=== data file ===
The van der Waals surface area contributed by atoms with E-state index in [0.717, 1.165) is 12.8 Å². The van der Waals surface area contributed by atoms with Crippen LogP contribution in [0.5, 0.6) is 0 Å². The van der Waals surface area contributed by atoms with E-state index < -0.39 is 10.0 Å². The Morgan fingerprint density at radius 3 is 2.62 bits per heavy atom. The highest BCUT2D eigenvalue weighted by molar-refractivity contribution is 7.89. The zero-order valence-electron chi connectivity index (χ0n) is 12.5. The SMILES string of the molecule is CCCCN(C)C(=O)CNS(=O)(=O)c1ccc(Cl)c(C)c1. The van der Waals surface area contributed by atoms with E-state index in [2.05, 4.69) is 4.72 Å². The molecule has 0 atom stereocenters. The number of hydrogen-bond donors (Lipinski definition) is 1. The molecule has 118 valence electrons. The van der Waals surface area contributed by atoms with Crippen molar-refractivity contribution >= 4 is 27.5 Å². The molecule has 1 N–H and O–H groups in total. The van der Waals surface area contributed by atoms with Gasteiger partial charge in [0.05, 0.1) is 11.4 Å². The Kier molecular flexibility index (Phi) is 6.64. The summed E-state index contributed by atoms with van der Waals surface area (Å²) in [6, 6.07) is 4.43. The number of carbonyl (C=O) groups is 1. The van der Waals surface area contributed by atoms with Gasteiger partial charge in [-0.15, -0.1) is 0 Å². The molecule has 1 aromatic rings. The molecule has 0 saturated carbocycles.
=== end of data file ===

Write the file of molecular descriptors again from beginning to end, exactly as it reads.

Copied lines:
The van der Waals surface area contributed by atoms with E-state index in [0.717, 1.165) is 12.8 Å². The van der Waals surface area contributed by atoms with Crippen LogP contribution in [0.5, 0.6) is 0 Å². The van der Waals surface area contributed by atoms with E-state index < -0.39 is 10.0 Å². The Morgan fingerprint density at radius 3 is 2.62 bits per heavy atom. The highest BCUT2D eigenvalue weighted by molar-refractivity contribution is 7.89. The zero-order valence-electron chi connectivity index (χ0n) is 12.5. The SMILES string of the molecule is CCCCN(C)C(=O)CNS(=O)(=O)c1ccc(Cl)c(C)c1. The van der Waals surface area contributed by atoms with E-state index in [2.05, 4.69) is 4.72 Å². The molecule has 0 atom stereocenters. The number of hydrogen-bond donors (Lipinski definition) is 1. The molecule has 118 valence electrons. The van der Waals surface area contributed by atoms with Crippen molar-refractivity contribution >= 4 is 27.5 Å². The molecule has 1 N–H and O–H groups in total. The van der Waals surface area contributed by atoms with Gasteiger partial charge in [0.05, 0.1) is 11.4 Å². The Kier molecular flexibility index (Phi) is 6.64. The summed E-state index contributed by atoms with van der Waals surface area (Å²) in [6, 6.07) is 4.43. The number of carbonyl (C=O) groups is 1. The van der Waals surface area contributed by atoms with Gasteiger partial charge in [-0.15, -0.1) is 0 Å². The molecule has 1 aromatic rings. The molecule has 0 saturated carbocycles.